Brad Garrett is calling out Ellen DeGeneres over alleged mistreatment.
On Thursday, the daytime talk show host, 62, issued an apology to the staff members of The Ellen DeGeneres Show after reports from former employees described the workplace environment as "toxic." The show is undergoing an internal investigation by WarnerMedia, and DeGeneres sent a lengthy memo, in which she said she is "glad the issues at our show were brought to my attention" and that they are "taking steps … to correct" them.
"Hey everybody – it’s Ellen. On day one of our show, I told everyone in our first meeting that The Ellen DeGeneres Show would be a place of happiness – no one would ever raise their voice, and everyone would be treated with respect. Obviously, something changed, and I am disappointed to learn that this has not been the case. And for that, I am sorry. Anyone who knows me knows it’s the opposite of what I believe and what I hoped for our show," DeGeneres began her message, which was obtained by PEOPLE.
After reports of the comedian's apology made headlines, however, Everybody Loves Raymond alum Garrett, 60, claimed on Twitter that DeGeneres bears responsibility for the workplace culture.
"Sorry but it comes from the top @TheEllenShow," he wrote, tagging DeGeneres. "Know more than one who were treated horribly by her. Common knowledge."
Garrett, who appeared as a guest on her talk show six times between 2004 and 2007, did not detail any specific allegations against DeGeneres. A rep for Garrett did not immediately respond to PEOPLE's request for further comment.
DeGeneres has not yet responded to Garrett.
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In her memo to employees, DeGeneres claimed responsibility for the actions of her producer team toward subordinates and promised change to improve the day-to-day environment.
"I could not have the success I’ve had without all of your contributions. My name is on the show and everything we do and I take responsibility for that. Alongside Warner Bros, we immediately began an internal investigation and we are taking steps, together, to correct the issues. As we’ve grown exponentially, I’ve not been able to stay on top of everything and relied on others to do their jobs as they knew I’d want them done. Clearly some didn’t. That will now change and I’m committed to ensuring this does not happen again," she wrote.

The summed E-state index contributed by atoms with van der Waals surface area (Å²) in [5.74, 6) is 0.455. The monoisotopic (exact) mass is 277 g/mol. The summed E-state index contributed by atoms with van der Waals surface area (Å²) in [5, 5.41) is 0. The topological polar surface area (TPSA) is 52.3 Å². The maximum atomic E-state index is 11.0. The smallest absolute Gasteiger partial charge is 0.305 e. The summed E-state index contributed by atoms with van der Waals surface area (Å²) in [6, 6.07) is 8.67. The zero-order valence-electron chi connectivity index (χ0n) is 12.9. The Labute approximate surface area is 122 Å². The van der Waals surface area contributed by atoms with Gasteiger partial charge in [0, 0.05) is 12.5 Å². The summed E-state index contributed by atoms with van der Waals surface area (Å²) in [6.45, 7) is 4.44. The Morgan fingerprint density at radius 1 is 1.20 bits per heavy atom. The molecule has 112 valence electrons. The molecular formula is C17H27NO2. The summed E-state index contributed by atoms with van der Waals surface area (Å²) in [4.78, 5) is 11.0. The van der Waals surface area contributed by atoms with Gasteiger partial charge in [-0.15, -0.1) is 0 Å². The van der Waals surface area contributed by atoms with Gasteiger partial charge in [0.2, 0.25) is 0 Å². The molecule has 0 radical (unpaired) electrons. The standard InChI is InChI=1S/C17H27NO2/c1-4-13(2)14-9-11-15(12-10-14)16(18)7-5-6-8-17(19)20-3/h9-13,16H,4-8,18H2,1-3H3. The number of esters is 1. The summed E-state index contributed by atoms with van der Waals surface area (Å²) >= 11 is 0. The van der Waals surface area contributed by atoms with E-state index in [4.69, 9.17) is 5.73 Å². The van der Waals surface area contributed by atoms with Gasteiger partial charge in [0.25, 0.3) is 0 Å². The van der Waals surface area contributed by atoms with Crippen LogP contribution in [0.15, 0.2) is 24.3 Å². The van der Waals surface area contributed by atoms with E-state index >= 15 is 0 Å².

DeGeneres went on to say that some people she works with have been speaking on her behalf and misrepresenting her.
"I’m also learning that people who work with me and for me are speaking on my behalf and misrepresenting who I am and that has to stop. As someone who was judged and nearly lost everything for just being who I am, I truly understand and have deep compassion for those being looked at differently, or treated unfairly, not equal, or – worse – disregarded. To think that any one of you felt that way is awful to me," said DeGeneres. "It’s been way too long, but we’re finally having conversations about fairness and justice."
Executive producers Ed Glavin, Mary Connelly and Andy Lassner said in a previous statement that they take full responsibility for daily operations on the show.
"Over the course of nearly two decades, 3,000 episodes and employing over 1000 staff members, we have strived to create an open, safe and inclusive work environment," they said in a joint statement to BuzzFeed News. "We are truly heartbroken and sorry to learn that even one person in our production family has had a negative experience."
"It’s not who we are and not who we strive to be, and not the mission Ellen has set for us," they added at the time. "For the record, the day-to-day responsibility of the Ellen show is completely on us. We take all of this very seriously and we realize, as many in the world are learning, that we need to do better, are committed to do better, and we will do better."
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